In this entry, the spotlight will be on the areas of “financial incentives,” “when (not) to change,” and “effects of managerial control.” These are the remaining topics discussed in the Hard Facts, Dangerous Half-Truths & Total Nonsense.
Money issues can really mess up people and organizations. The biggest myth in our financial incentive system is this: People’s motivation to work, and to work hard, lies in the amount of money they get. If the money isn’t “right,” employees will undermine the organizational goals and management goals. Once organizations figure out the reward system, which is always intricate and complicated, employees’ behavior will be perfectly aligned with the organization.
Do you think you only work for money?!
This assumption is also responsible for the perennial debate about teachers’ performance and whether teachers’ salaries should be tied to performance, as measured by the students’ test scores. First of all, do we really think that our own, and our next generation’s, education is all just about how we do in tests? This is not about politics, but about how to understand and employ logic and facts to engage in meaningful and intelligent discussions. And it’s a topic about which we all feel passionate, and we all have some experience. How many teachers that you know of are actually motivated by their salary? Is teacher’s motivation the sole determinant of students’ performance? How about the teacher’s skill, parents’ involvement, parents’ education background and financial standing, the community in which the school resides, the school’s culture, the administration’s record, the resources, etc.?
Having reflected on these nuanced concerns, would you be surprised to know that the idea of merit-pay for teachers has been around since early 1900? Furthermore, the research in this area has been abundant, and the results have been pretty conclusive: Whatever benefit merit pay may achieve generally doesn’t last more than five years, and it consistently fails to improve students’ performance, i.e. test scores. By the way, what motivates students?
The two major points about financial incentives I learned from the authors of Hard Facts, Dangerous Half-Truths & Total Nonsense are:
- While financial incentives can increase people’s motivation, for a short while, the motivation will improve only effort (work harder, and only in the short term) but not ability (If you are not fundamentally good at something, additional money isn’t going to change that.). As Sherlock Holmes said to Watson: Once it’s explained, of course, it’s obvious!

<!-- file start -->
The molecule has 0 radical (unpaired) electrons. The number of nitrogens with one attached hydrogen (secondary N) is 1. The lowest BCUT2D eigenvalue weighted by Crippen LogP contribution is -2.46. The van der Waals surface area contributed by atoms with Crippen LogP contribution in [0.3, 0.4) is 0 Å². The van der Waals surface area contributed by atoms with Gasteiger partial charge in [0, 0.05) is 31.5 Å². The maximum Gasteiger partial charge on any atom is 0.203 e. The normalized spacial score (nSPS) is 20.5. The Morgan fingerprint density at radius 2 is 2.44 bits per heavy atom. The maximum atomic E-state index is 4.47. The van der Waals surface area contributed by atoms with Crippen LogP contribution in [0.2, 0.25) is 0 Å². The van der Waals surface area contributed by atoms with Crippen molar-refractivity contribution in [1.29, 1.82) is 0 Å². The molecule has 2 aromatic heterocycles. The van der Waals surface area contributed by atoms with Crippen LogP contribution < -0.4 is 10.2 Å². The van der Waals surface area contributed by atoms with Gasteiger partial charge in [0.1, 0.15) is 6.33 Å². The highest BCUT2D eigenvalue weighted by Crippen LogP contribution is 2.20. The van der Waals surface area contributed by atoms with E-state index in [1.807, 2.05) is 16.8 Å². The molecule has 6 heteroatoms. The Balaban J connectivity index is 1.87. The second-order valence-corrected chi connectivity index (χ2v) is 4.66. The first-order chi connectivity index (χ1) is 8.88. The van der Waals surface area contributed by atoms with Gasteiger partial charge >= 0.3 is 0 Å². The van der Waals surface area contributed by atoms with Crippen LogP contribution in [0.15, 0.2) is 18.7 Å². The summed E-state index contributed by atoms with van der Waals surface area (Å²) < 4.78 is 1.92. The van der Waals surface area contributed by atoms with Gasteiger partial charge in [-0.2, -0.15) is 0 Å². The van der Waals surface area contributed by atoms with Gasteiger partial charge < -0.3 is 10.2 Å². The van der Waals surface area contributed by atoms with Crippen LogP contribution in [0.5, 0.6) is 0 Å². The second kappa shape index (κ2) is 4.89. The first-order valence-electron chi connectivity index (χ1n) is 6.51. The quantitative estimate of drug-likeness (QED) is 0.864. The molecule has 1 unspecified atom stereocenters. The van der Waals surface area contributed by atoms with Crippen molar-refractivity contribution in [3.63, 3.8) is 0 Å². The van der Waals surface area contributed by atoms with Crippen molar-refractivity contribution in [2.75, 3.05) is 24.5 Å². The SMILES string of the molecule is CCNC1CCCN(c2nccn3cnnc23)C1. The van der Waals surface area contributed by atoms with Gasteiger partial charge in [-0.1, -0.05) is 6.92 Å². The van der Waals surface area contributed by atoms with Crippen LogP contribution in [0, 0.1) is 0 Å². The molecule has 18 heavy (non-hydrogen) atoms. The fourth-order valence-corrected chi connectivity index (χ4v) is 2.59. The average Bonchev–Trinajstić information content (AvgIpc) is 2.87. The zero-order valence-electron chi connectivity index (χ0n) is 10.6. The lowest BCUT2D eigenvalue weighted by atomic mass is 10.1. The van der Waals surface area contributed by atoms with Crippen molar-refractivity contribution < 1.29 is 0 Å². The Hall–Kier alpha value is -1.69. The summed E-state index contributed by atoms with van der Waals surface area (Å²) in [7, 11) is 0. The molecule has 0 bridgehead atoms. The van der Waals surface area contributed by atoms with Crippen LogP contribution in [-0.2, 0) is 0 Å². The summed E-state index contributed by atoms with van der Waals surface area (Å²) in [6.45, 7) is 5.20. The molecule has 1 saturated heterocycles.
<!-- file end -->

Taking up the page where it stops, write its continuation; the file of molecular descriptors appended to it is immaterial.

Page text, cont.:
- “We think others are motivated by money, even if we are not.” A study of prospective law students found that 64% of respondents indicated that they wanted to pursue a law degree because of the intellectual work or interest in law, while only 12% thought their peers were likewise motivated. In fact, 62% thought the others pursued the degree because of financial rewards.
Of course, in general, people would like to have more money, but they want it for a wide range of reasons, most of which are not directly linked to the motivation over which the organization wants control. And by and large, the intrinsic value of the work itself plays a significant role, a fact often overlooked by management and compensation consultants. These often untested assumptions help warp our notions of what work means to us, and what it means to others. Hence, financial incentives get overemphasized while the intrinsic importance of work gets underemphasized.
As much as I love studying organizations, there are times I just want to throw my hands up and say, “why bother?” Especially when everything about organizational life seems complicated, without easy answers, or often, with no answers. We like nothing better than a linear, neat, straight road to lead us through the day. So it is with issues like “change!’ On the one hand, we extol those who embrace change and disdain those who “resist” change; on the other hand, we don’t ever know exactly howto go about engaging change effectively. It’s yet another either-or, “change or die,” dichotomy we keep running into. One major reason why changes are messy in organizations is because the goals of management and those of the “other employees” are often orthogonal or even opposed. What management may see as an improvement, “other employees” (the ones who do the work?) often see as a dis-improvement.
The authors mentioned the Oracle (software) system. Stanford University, where the authors are professors, wanted to “improve” their software system using the “enterprise resource planning” (ERP) by Oracle. The project cost twice as much in time and money as projected, and as a result the university administration actually “apologized to the staff for putting them through it!” The very same system is still wrecking havoc in the scientific organization whose examples I often use. This is a typical kind of decision where executives love the “concept” of ERP without really grasping the costs for the implementation and the time and effort it costs the staff who are forced to use the system. This is all the more glaring when these top level managers’ own work isn’t likely to be profoundly impacted by the proposed change.